I only had about 24 hours to absorb the graffiti culture. So I got up at 5am to begin. When in a new city the first place to go to look for graffiti is the train lines. There was a general absence of graffiti along the Outer Circle train line mainly because of the lack of track-side walls. Its common for the lines to back onto residential roads (no walls). Where residential fences meet the railway line they are mostly corrugated iron. Its rare to see highly prized surfaces such as brick or concrete walls.
Trains in Adelaide are different. The one that I rode on was only 2 carriages. During the journey your're reminded that "South Australian police officers regularly travel on board public transport services" and to "please mind the gap."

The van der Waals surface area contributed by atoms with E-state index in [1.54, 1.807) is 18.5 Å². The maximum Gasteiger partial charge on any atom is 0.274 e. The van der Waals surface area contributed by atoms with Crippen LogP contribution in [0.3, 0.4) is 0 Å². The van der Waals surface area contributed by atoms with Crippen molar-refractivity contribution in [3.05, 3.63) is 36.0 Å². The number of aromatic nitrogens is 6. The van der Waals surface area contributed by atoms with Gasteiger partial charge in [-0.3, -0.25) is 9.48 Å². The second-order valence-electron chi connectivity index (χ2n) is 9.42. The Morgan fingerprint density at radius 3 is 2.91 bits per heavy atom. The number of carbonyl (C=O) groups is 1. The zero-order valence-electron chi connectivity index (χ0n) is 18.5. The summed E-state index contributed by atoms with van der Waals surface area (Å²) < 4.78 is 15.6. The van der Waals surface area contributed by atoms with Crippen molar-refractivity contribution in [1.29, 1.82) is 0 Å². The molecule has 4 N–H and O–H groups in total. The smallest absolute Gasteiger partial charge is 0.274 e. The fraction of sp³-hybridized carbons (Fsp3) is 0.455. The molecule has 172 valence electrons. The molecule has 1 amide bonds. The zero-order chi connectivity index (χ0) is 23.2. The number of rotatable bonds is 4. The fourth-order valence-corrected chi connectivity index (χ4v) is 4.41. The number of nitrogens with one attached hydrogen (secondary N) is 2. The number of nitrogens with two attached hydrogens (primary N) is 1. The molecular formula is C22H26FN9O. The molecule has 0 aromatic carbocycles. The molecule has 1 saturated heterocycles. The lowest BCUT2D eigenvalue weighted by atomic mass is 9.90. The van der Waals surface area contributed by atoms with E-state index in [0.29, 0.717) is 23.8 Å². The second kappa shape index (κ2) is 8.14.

Adelaide to Outer Habour
Bowden to West Croydon, pieces, tags, throw-ups (Buffing around Bowden station)
Kilkenny-West Croydon (recent trackside buffing around Kilkenny station
Kilkenny station graffiti hub abandoned building
Kilkenny-Port Adelaide, (probably the odd tag and maybe a throw up)
Port Adelaide underneath Grand Junction overpass about 20 pieces
Port Adelaide-Outer Harbour (almost no graffiti)
Trackside artwork from Kilkenny Abandoned building, featuring old school Adelaide writer Tense
The only example of fire extinguisher for painting that I could see
View from Kilkenny Railway Station
Unorthodox hollow throw-up
Several hollow Throw-ups in a row, using minimum paint to cover maximum surface area
TTK-Toys That Kill